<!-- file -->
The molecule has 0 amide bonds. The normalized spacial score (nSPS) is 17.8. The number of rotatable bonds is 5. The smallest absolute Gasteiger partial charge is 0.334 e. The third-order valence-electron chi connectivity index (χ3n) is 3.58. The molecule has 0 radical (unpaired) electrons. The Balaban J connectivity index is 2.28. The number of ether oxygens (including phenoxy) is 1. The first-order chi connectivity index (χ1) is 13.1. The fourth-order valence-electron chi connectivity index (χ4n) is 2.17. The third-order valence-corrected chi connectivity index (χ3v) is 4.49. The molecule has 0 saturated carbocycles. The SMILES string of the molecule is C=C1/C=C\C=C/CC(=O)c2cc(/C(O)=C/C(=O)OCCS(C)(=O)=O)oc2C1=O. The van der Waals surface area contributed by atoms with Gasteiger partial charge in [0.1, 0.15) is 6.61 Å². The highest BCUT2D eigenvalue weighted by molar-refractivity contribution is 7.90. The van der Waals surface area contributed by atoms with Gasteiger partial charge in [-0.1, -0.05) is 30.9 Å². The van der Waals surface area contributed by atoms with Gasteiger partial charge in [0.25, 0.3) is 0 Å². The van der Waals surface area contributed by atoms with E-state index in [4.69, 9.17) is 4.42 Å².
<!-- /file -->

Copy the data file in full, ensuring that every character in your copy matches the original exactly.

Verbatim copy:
The molecule has 0 amide bonds. The normalized spacial score (nSPS) is 17.8. The number of rotatable bonds is 5. The smallest absolute Gasteiger partial charge is 0.334 e. The third-order valence-electron chi connectivity index (χ3n) is 3.58. The molecule has 0 radical (unpaired) electrons. The Balaban J connectivity index is 2.28. The number of ether oxygens (including phenoxy) is 1. The first-order chi connectivity index (χ1) is 13.1. The fourth-order valence-electron chi connectivity index (χ4n) is 2.17. The third-order valence-corrected chi connectivity index (χ3v) is 4.49. The molecule has 0 saturated carbocycles. The SMILES string of the molecule is C=C1/C=C\C=C/CC(=O)c2cc(/C(O)=C/C(=O)OCCS(C)(=O)=O)oc2C1=O. The van der Waals surface area contributed by atoms with Gasteiger partial charge in [0.1, 0.15) is 6.61 Å². The highest BCUT2D eigenvalue weighted by molar-refractivity contribution is 7.90. The van der Waals surface area contributed by atoms with Gasteiger partial charge in [-0.1, -0.05) is 30.9 Å². The van der Waals surface area contributed by atoms with Gasteiger partial charge in [0.25, 0.3) is 0 Å². The van der Waals surface area contributed by atoms with E-state index in [4.69, 9.17) is 4.42 Å².